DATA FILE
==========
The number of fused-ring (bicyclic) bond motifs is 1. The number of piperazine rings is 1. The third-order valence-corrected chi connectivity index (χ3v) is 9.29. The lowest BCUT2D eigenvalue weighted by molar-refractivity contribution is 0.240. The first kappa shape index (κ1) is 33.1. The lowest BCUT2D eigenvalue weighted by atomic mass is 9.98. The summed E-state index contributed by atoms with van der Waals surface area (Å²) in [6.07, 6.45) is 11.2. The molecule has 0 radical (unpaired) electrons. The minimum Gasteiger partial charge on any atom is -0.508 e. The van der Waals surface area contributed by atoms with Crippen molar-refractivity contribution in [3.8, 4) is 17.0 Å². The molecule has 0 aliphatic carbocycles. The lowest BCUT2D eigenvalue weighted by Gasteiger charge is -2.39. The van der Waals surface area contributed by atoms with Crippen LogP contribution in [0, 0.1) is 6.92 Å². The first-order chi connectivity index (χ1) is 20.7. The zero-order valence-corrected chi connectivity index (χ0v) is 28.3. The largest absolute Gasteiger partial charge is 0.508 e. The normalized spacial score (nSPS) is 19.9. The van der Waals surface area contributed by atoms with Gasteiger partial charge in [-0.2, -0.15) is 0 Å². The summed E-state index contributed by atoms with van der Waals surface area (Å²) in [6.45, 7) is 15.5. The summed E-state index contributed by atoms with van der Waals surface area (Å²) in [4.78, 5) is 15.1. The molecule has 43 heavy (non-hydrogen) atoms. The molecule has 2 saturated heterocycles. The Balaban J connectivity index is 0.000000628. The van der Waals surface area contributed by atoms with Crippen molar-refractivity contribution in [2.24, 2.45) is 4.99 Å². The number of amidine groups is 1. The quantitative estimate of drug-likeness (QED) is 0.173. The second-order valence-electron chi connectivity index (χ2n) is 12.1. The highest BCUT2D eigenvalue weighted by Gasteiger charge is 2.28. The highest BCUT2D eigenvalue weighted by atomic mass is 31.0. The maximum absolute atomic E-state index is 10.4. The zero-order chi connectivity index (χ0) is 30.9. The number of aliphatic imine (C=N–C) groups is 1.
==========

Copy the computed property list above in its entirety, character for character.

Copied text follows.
The number of fused-ring (bicyclic) bond motifs is 1. The number of piperazine rings is 1. The third-order valence-corrected chi connectivity index (χ3v) is 9.29. The lowest BCUT2D eigenvalue weighted by molar-refractivity contribution is 0.240. The first kappa shape index (κ1) is 33.1. The lowest BCUT2D eigenvalue weighted by atomic mass is 9.98. The summed E-state index contributed by atoms with van der Waals surface area (Å²) in [6.07, 6.45) is 11.2. The molecule has 0 radical (unpaired) electrons. The minimum Gasteiger partial charge on any atom is -0.508 e. The van der Waals surface area contributed by atoms with Crippen molar-refractivity contribution in [3.8, 4) is 17.0 Å². The molecule has 0 aliphatic carbocycles. The lowest BCUT2D eigenvalue weighted by Gasteiger charge is -2.39. The van der Waals surface area contributed by atoms with Crippen LogP contribution in [0, 0.1) is 6.92 Å². The first-order chi connectivity index (χ1) is 20.7. The zero-order valence-corrected chi connectivity index (χ0v) is 28.3. The largest absolute Gasteiger partial charge is 0.508 e. The normalized spacial score (nSPS) is 19.9. The van der Waals surface area contributed by atoms with Gasteiger partial charge in [-0.2, -0.15) is 0 Å². The summed E-state index contributed by atoms with van der Waals surface area (Å²) in [6.45, 7) is 15.5. The summed E-state index contributed by atoms with van der Waals surface area (Å²) in [4.78, 5) is 15.1. The molecule has 43 heavy (non-hydrogen) atoms. The molecule has 2 saturated heterocycles. The Balaban J connectivity index is 0.000000628. The van der Waals surface area contributed by atoms with Crippen molar-refractivity contribution in [2.24, 2.45) is 4.99 Å². The number of amidine groups is 1. The quantitative estimate of drug-likeness (QED) is 0.173. The second-order valence-electron chi connectivity index (χ2n) is 12.1. The highest BCUT2D eigenvalue weighted by Gasteiger charge is 2.28. The highest BCUT2D eigenvalue weighted by atomic mass is 31.0. The maximum absolute atomic E-state index is 10.4. The zero-order chi connectivity index (χ0) is 30.9. The number of aliphatic imine (C=N–C) groups is 1.